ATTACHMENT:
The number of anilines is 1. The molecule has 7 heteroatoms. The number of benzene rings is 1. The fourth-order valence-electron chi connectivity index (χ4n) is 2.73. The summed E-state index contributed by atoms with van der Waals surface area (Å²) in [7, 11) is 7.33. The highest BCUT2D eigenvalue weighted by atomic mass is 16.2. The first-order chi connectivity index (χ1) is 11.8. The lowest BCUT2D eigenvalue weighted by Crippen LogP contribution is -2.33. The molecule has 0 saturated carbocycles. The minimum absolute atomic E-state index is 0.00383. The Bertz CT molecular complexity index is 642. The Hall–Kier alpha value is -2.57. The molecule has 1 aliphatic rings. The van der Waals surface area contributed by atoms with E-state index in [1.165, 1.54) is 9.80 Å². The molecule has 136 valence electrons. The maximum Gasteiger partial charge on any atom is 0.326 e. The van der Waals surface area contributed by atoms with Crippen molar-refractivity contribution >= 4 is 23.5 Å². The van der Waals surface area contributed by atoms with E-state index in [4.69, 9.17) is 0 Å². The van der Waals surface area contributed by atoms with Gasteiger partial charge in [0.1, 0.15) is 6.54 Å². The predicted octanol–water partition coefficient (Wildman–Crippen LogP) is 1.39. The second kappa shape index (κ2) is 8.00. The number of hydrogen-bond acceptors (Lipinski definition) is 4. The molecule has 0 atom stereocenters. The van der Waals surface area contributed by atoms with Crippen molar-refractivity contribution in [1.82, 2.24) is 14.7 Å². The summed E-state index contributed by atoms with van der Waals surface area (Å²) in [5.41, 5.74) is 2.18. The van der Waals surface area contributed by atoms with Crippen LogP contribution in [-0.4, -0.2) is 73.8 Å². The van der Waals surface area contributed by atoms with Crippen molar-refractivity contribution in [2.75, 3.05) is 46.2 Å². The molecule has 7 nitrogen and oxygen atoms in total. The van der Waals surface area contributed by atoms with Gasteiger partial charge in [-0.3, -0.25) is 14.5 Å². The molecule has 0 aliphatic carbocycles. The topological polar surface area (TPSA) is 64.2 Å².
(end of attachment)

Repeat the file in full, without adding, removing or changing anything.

The number of anilines is 1. The molecule has 7 heteroatoms. The number of benzene rings is 1. The fourth-order valence-electron chi connectivity index (χ4n) is 2.73. The summed E-state index contributed by atoms with van der Waals surface area (Å²) in [7, 11) is 7.33. The highest BCUT2D eigenvalue weighted by atomic mass is 16.2. The first-order chi connectivity index (χ1) is 11.8. The lowest BCUT2D eigenvalue weighted by Crippen LogP contribution is -2.33. The molecule has 0 saturated carbocycles. The minimum absolute atomic E-state index is 0.00383. The Bertz CT molecular complexity index is 642. The Hall–Kier alpha value is -2.57. The molecule has 1 aliphatic rings. The van der Waals surface area contributed by atoms with E-state index in [1.165, 1.54) is 9.80 Å². The molecule has 136 valence electrons. The maximum Gasteiger partial charge on any atom is 0.326 e. The van der Waals surface area contributed by atoms with Crippen molar-refractivity contribution >= 4 is 23.5 Å². The van der Waals surface area contributed by atoms with E-state index in [4.69, 9.17) is 0 Å². The van der Waals surface area contributed by atoms with Gasteiger partial charge in [0.1, 0.15) is 6.54 Å². The predicted octanol–water partition coefficient (Wildman–Crippen LogP) is 1.39. The second kappa shape index (κ2) is 8.00. The number of hydrogen-bond acceptors (Lipinski definition) is 4. The molecule has 0 atom stereocenters. The van der Waals surface area contributed by atoms with Crippen molar-refractivity contribution in [1.82, 2.24) is 14.7 Å². The summed E-state index contributed by atoms with van der Waals surface area (Å²) in [5.41, 5.74) is 2.18. The van der Waals surface area contributed by atoms with Crippen LogP contribution in [-0.4, -0.2) is 73.8 Å². The van der Waals surface area contributed by atoms with Crippen molar-refractivity contribution in [2.75, 3.05) is 46.2 Å². The molecule has 7 nitrogen and oxygen atoms in total. The van der Waals surface area contributed by atoms with Gasteiger partial charge in [-0.3, -0.25) is 14.5 Å². The molecule has 0 aliphatic carbocycles. The topological polar surface area (TPSA) is 64.2 Å².